Fruit juice additive reduces fat in chocolate

British researchers come up with a novel way to make chocolate healthier

It's pretty well established that chocolate, especially dark chocolate, has health benefits. The problem is that chocolate is loaded with fat. 

But now British scientists have come up with a way to cut the fat content by adding tiny droplets of apple, orange and cranberry juice, using it to replace about half the fat.

The only potential problem is that it makes the chocolate taste kind of, well, fruity. That might not be a bad thing, depending on your individual tastes, but it might be offputting to some. The researchers are hoping they can use the same technique to substitute water and vitamin C for the fruit juice

The technique was developed by researchers at the University of Warwick and presented at a meeting of the American Chemical Society in New Orleans.

Bon said he and his team are hoping candy companies will use the discovery to start making healthier, lower-fat chocolate.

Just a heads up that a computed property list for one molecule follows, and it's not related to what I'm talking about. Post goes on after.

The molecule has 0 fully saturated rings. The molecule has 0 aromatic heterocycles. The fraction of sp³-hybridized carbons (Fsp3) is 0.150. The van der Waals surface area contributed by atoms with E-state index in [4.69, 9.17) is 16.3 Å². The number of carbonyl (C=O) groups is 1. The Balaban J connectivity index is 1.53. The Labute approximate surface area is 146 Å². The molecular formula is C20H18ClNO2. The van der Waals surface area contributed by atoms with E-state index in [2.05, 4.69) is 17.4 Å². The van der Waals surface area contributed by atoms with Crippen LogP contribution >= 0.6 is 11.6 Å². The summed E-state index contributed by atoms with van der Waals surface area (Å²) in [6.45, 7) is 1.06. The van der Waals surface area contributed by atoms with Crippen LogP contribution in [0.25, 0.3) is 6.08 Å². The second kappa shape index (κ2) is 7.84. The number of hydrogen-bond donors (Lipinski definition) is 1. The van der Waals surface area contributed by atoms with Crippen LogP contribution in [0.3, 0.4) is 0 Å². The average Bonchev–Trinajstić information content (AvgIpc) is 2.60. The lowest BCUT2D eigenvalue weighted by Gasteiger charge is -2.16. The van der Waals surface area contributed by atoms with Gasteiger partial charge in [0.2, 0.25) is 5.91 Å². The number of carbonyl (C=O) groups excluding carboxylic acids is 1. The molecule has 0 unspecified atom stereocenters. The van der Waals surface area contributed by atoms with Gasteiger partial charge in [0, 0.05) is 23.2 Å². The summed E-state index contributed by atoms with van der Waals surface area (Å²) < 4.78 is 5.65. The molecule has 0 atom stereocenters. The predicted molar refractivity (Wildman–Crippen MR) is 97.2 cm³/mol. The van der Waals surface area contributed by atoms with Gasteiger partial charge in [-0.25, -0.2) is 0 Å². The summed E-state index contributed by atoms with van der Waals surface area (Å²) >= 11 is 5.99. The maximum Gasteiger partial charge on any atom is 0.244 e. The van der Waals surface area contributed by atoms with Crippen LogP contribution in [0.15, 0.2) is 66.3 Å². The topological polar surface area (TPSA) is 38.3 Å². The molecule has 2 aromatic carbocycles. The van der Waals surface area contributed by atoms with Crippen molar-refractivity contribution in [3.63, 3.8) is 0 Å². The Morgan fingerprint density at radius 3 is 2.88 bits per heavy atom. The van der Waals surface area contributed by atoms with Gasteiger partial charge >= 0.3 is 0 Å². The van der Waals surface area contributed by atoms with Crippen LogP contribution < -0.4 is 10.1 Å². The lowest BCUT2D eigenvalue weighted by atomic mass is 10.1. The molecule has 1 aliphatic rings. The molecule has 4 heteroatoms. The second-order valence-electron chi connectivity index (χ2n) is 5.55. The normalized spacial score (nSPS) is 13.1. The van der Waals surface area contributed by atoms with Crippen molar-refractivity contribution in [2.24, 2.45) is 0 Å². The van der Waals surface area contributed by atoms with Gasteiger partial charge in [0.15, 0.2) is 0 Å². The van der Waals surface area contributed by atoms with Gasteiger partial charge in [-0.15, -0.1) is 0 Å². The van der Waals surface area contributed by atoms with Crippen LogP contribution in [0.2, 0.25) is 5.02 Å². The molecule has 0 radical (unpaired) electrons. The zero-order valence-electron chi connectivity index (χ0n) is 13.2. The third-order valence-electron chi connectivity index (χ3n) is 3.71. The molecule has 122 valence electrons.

"Everyone loves chocolate, but unfortunately we all know that many chocolate bars are high in fat," said lead researcher Dr. Stefan Bon. "However it's the fat that gives chocolate all the indulgent sensations that people crave -- the silky smooth texture and the way it melts in the mouth but still has a 'snap' to it when you break it with your hand."

Currently, a two-ounce serving of dark chocolate may contain up to 13 grams of fat, about 20% of the daily recommended fat intake. There's also a lot of sugar in chocolate but the saving grace for chocolate is that it's rich in healthful plant-based substances known as antioxidants or flavonoids.

Bon's breakthrough is a good start. Now if someone can figure out to get rid of all that sugar.

Story provided by ConsumerAffairs.
Consumer Affairs

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